I am defeated. I have, to use Mike Leach's line from this week's Friday Night Lights, lost my inner pirate.
I don't think it's projecting to say that's the look I saw on LeBron James's face this week.
It's almost always error to attribute character failings to sports losses, particularly when it involves existential talents like James - but it was hard to watch Game 5 this week and not wonder if he was okay. By the advanced metrics, LeBron James has just put up the two greatest regular NBA seasons since Jordan's prime - and it's not just that the Cavaliers didn't win the title (I did pick them to win each of the last two years, you can see my playoff picks here; the two points in my own defense are these - one, I got the other 3 teams remaining in the playoffs right - and Phoenix was not exactly a popular choice to be the Lakers opponent in the Western Conference Finals a month ago; and two, I did offer a "as long as James doesn't get hurt" caveat. Now the Cavs are gone - I'm picking Orlando to win the whole thing.) it's the seeming listlessness involved throughout game 5 and portions of game 6. I think it has to be injury; that 2 months from now LeBron has surgery and historically this becomes the postseason about his elbow and not one that revealed some sort of lack of killer instinct fundamental deficiency like we enjoy putting on superstars like Peyton Manning and Alex Rodriguez, right up until the second they win, and then we decide they've grown up, somehow ratifying all of our previous character critique. So, I'm choosing not to believe any sort of emotional flaw was revealed this week - that instead it was an injury that manifested as a lack of, almost a lack of interest seemingly in being LeBron James this week, but it's a take that I understand. I'm worn out too; the metaphorical Rajon Rondo is slicing past me for another layup, and I don't have a whole lot of intensity left to stop him.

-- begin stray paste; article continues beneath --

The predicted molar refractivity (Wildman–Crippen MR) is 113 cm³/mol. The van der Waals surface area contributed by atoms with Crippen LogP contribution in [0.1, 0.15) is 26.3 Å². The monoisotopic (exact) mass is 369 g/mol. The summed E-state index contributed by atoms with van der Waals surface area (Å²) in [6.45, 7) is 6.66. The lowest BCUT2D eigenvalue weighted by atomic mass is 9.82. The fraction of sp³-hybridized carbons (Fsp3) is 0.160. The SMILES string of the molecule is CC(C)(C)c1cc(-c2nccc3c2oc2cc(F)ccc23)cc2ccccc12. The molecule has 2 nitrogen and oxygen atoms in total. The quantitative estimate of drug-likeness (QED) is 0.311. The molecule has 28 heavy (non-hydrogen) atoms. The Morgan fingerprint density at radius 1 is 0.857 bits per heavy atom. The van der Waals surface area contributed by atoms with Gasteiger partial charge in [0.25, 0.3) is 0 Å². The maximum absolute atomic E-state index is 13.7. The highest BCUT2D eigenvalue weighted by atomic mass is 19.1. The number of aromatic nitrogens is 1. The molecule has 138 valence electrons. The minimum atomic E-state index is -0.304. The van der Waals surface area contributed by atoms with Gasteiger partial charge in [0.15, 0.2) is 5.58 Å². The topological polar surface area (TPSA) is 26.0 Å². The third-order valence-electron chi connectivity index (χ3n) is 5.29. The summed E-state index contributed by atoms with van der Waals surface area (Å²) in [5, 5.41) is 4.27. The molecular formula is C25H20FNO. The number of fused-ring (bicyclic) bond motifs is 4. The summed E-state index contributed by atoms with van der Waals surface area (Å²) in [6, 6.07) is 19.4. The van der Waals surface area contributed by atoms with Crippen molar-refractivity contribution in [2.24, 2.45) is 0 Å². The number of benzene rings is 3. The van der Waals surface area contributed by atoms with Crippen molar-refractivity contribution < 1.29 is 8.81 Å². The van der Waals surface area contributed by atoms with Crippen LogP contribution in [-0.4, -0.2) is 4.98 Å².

And who I felt badly for is Cleveland. I assume there is a Cavs/Indians/Browns fan of the same level of tenacity as my Warriors/Giants/Niners interest; and that's a town that hasn't won a title since somewhere approximating Jim Brown's first day shooting the Dirty Dozen. When you consider all three of those organizations as a quixotic combination of awful and heartbreaking, that is just a challenging sports fan life. I'm sure there were those watching Game 5 and seeing this chance drip away who were just crushed - that Cleveland sports fan, clinging to his guns and his god and his games to escape confronting the structural inequities in his life - the society of which he is a part and probably believes in to a far greater extent than a professor who teaches we invaded Cuba in order to create a market friendly to United Fruit, has no interest in his life except as an entirely disposible unit of production, and the place where he's chosen to escape provides him years and years of endless empty - a Byner fumble, a Jose Mesa meltdown, and the best player in basketball about to leave town - about to leave flyover country - for a bluer coast.
Or maybe he'll go to Chicago.
After the jump - the rest of the Tendown.